While at ski training camp, Olympic freestyle skier Gus Kenworthy started feeling “off.” Then he spent a restless night consumed by fever and chills. When he woke, he couldn’t taste or smell anything and he suspected that he had a breakthrough COVID-19 infection, which a test later confirmed.
“I certainly was able to see how serious it was and that had I not been fully vaccinated how it probably could have taken me out — and maybe taken me to the hospital,” Kenworthy, 30, told TODAY. “I went to isolation in a hotel room by myself for nine days. It was actually pretty OK after that. That one night was really the worst of it.”
Kenworthy competed in the 2014 and 2018 Olympics for the United States, winning silver in 2014. For the 2022 Olympics he's competing for the United Kingdom, his mother’s home country, according to a GQ article. He added that this will be his last Olympics.
When Kenworthy flew home after his bout with COVID-19 and returned to the gym, he noticed he still struggled with symptoms what's called long COVID.
“I would be fine at the beginning then shortly before the end of the workout I would get super super lightheaded and nauseous to the point that I actually threw up a couple of times,” he explained. “I was just like dizzy and disoriented and just not feeling like myself.”
At first, he told himself to be patient. He had been sick for 10 days. So he decided to switch up his normal routines so he could train without feeling too overwhelmed.
“I lowered the amount of intensity I was doing,” Kenworthy said. “I was like, “OK I’m just giving myself a break and hopefully everything will be fine when I get on snow.’”
But last December he had to skip a few World Cup events because he was still struggling.
“It was incredibly frustrating,” he said. “I had a little bit of a bumpy road to this Olympics the whole way through, like I had a couple serious concussions and I had COVID and I had a knee surgery and I just feel like I haven’t been able to catch a break, so to speak.”
To combat the lingering symptoms he experienced, he mixed up his workouts, focusing on riding a spin bike and HIIT training. Some of the types of exercise and mindfulness that helped him as he recovered, including yoga, low-impact routines, meditation and breathing practices, can be found in his program on the Masters app, an exercise app that allows people to train with professional athletes.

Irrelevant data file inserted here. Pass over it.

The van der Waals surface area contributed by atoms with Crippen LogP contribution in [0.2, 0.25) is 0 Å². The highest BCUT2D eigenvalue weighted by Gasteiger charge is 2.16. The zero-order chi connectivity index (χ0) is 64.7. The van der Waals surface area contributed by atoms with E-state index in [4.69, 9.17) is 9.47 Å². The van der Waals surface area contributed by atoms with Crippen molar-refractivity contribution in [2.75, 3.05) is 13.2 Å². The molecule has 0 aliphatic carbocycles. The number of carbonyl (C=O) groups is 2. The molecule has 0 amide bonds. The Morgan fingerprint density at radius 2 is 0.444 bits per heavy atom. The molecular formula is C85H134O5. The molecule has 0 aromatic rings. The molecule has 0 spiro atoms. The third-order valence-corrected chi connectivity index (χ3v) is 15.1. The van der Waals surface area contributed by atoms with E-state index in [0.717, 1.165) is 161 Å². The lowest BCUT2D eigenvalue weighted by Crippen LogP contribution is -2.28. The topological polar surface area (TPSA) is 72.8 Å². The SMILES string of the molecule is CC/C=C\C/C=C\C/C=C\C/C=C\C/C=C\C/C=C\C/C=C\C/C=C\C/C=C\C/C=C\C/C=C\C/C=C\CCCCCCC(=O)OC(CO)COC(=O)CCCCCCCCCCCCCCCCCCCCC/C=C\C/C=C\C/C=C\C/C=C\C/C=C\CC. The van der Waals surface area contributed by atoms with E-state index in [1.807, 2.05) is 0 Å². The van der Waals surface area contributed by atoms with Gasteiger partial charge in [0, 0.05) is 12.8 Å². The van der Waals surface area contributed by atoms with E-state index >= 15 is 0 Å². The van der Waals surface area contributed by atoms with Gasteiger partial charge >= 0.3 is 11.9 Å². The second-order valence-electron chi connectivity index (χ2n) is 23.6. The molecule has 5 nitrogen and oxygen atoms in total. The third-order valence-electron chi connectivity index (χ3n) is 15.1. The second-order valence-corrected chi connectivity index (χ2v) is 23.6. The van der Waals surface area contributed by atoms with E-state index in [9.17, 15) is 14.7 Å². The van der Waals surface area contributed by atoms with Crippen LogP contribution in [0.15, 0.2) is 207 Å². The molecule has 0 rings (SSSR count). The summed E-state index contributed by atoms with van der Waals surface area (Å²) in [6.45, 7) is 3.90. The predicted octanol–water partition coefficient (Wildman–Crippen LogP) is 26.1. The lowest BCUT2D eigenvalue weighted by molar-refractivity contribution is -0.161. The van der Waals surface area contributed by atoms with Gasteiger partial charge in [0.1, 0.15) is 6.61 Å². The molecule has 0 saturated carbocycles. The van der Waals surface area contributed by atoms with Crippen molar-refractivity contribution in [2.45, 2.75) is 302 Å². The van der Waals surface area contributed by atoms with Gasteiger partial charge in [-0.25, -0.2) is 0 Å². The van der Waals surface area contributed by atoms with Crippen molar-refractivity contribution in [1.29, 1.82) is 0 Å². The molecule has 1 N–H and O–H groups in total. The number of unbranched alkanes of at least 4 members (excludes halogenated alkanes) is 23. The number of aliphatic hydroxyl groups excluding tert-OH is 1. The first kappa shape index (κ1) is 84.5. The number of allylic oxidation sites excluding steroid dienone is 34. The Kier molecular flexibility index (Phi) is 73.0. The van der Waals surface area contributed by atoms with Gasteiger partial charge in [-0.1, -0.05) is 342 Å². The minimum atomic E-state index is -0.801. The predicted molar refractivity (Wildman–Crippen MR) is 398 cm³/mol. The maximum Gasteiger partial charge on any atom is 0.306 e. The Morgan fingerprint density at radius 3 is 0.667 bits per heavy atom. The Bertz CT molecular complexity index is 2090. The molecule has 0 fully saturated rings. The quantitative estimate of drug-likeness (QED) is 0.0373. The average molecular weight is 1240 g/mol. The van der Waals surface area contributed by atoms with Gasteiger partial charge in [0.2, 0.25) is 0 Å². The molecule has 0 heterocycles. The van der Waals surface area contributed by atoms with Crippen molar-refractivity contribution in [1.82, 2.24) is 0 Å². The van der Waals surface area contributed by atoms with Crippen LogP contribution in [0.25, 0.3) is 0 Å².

“I would try and build up a tolerance to working out again and try and push myself to the point where I started to have symptoms and then pull back,” he said. “By continually doing that I was able to push that threshold further and further.”
While in the past Kenworthy might have done heavy lifting, he started doing more “bodyweight-focused workouts." He used exercises such as split squats, single leg calf raises, pushups, pull ups, dips, Russian twists and crunches, to bolster his strength. The great things about exercises such as these is that anyone can do it and they are featured in his Masters workout.
“(This) is not typically how I work out when I’m in the middle of the season or getting ready for the season,” he said. “But it’s what has allowed me to get back into it.”
At times, not feeling "100%" with training felt tough but he knows he’s moving in the right direction.
“I’m much much better than I was,” he said. “I’m feeling I’m on the road to recovery.”
After his experience with long COVID Kenworthy hopes that others with it treat themselves with patience and kindness, too.
“It’s real. I’m experiencing symptoms of it and I feel like I’m someone that’s young and really healthy and in good physical shape and it’s totally taken a toll on me,” he said. “I would just encourage anybody else that’s struggling with the same thing to just be easy on themselves and take time — and it does take time.”